One particularly active area of robotics research involves the exploration of soft parts. Be they legs, artificial muscles or the grippers used to grasp objects, these more malleable components are opening up new possibilities and making machines safer for humans to work around. Now they're gaining a helping hand from the amazing adhesive properties of the gecko, combining to form robotic fingers that punch well above their weight.
Adhesives that can be switched on and off, grippers that latch onto space debris and anchors that can be used by astronauts working outside the International Space Station are just a few potential technologies to be inspired by the gecko. These clever creatures use millions of microscopic hairs on their feet and legs to bind to surfaces at a molecular level, affording them their incredible grip.
Researchers at Stanford University, University of California, San Diego (UCSD) and NASA's Jet Propulsion Laboratory (JPL) have now used photolithography to develop a synthetic material that mimics the natural gripping abilities of the gecko and can be used to coat the fingers of a soft robotic gripper.
The 3D-printed system makes use of stretchable silicone embedded with a high-strength fabric in the finger, which allows it to bend, but not stretch out of shape when dealing with heavier loads. The fingers, meanwhile, are firmly fixed to a base, making for a mix of soft and stiff materials that allows the gripper to both conform to differently shaped objects and endure large forces.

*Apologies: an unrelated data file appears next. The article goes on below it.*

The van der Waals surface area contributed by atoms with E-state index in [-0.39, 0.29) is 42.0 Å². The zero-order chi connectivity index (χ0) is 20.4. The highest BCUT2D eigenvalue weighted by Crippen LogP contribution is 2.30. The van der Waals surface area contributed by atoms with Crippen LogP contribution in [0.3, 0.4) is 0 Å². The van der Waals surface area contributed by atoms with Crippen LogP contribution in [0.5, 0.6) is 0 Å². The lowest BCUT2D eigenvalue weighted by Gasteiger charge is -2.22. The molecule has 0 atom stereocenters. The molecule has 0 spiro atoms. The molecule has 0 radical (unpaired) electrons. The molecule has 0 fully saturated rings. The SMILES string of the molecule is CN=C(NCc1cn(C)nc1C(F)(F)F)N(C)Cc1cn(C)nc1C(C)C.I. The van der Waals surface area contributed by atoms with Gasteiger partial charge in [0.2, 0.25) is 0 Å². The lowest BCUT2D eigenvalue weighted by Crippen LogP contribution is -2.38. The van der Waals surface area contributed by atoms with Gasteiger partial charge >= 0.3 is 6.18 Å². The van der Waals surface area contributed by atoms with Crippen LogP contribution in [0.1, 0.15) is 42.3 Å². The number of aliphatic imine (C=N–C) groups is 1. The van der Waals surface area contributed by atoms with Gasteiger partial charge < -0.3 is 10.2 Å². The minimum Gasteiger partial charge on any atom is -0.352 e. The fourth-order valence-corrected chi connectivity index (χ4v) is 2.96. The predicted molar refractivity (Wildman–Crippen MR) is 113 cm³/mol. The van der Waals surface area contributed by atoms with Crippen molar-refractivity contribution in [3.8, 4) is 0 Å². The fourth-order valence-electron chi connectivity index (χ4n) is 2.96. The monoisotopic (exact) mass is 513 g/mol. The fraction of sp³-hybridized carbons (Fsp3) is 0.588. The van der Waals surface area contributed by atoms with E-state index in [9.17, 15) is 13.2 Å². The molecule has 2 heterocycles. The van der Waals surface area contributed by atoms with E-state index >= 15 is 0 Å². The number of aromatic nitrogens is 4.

And because the gecko-inspired molecular reactions occur more effectively on larger surface areas, the material's properties are a particularly effective coating for soft robotic grippers that conform to differently shaped objects, as it means there is a greater surface area to work with.
By developing control algorithms that allow the robot to distribute the right amount of force along the entire length of its fingers, the team ended up with a gripper that can lift various objects, in various positions, weighing up to 45 lb (20 kg). This includes rough, porous objects like volcanic rocks, smoother objects like cylindrical pipes, and everyday things like coffee mugs and tomatoes.
"We realized that these two components, soft robotics and gecko adhesives, complement each other really well," said Paul Glick, the paper's first author and PhD student in the Bioinspired Robotics and Design Lab at UCSD.
From here, Glick and his colleagues plan to further develop algorithms that really take advantage of the adhesives, while also exploring the potential for the gripper to be used in zero-gravity environments and space operations.
You can see the gecko-inspired robotic gripper in the video below, while the research was published in the journal IEEE Robotics and Automation Letters.
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